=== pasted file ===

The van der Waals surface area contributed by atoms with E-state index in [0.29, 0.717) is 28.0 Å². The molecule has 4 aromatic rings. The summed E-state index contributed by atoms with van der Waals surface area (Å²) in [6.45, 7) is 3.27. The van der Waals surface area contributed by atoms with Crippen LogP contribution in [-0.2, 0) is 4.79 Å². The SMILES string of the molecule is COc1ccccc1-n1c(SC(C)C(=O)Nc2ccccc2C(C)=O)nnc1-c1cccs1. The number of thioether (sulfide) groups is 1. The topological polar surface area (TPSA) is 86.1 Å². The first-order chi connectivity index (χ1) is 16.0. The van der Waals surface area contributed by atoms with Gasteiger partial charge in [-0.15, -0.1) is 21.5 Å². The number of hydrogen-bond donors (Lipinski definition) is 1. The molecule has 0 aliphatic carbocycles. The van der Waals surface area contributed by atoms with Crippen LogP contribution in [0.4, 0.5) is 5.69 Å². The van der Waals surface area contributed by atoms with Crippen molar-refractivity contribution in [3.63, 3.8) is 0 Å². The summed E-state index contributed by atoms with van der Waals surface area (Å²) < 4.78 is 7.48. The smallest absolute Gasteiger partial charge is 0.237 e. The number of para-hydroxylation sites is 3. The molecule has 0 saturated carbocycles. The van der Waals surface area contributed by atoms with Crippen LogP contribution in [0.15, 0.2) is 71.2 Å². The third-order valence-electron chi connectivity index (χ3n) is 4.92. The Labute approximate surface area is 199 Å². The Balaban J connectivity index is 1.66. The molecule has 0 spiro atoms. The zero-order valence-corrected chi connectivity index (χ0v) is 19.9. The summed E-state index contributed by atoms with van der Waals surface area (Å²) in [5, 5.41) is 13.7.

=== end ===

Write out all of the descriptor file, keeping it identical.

The van der Waals surface area contributed by atoms with E-state index in [0.29, 0.717) is 28.0 Å². The molecule has 4 aromatic rings. The summed E-state index contributed by atoms with van der Waals surface area (Å²) in [6.45, 7) is 3.27. The van der Waals surface area contributed by atoms with Crippen LogP contribution in [-0.2, 0) is 4.79 Å². The SMILES string of the molecule is COc1ccccc1-n1c(SC(C)C(=O)Nc2ccccc2C(C)=O)nnc1-c1cccs1. The number of thioether (sulfide) groups is 1. The topological polar surface area (TPSA) is 86.1 Å². The first-order chi connectivity index (χ1) is 16.0. The van der Waals surface area contributed by atoms with Gasteiger partial charge in [-0.15, -0.1) is 21.5 Å². The number of hydrogen-bond donors (Lipinski definition) is 1. The molecule has 0 aliphatic carbocycles. The van der Waals surface area contributed by atoms with Crippen LogP contribution in [0.4, 0.5) is 5.69 Å². The van der Waals surface area contributed by atoms with Crippen molar-refractivity contribution in [3.63, 3.8) is 0 Å². The summed E-state index contributed by atoms with van der Waals surface area (Å²) < 4.78 is 7.48. The smallest absolute Gasteiger partial charge is 0.237 e. The number of para-hydroxylation sites is 3. The molecule has 0 saturated carbocycles. The van der Waals surface area contributed by atoms with Crippen LogP contribution in [0.15, 0.2) is 71.2 Å². The third-order valence-electron chi connectivity index (χ3n) is 4.92. The Labute approximate surface area is 199 Å². The Balaban J connectivity index is 1.66. The molecule has 0 spiro atoms. The zero-order valence-corrected chi connectivity index (χ0v) is 19.9. The summed E-state index contributed by atoms with van der Waals surface area (Å²) in [5, 5.41) is 13.7.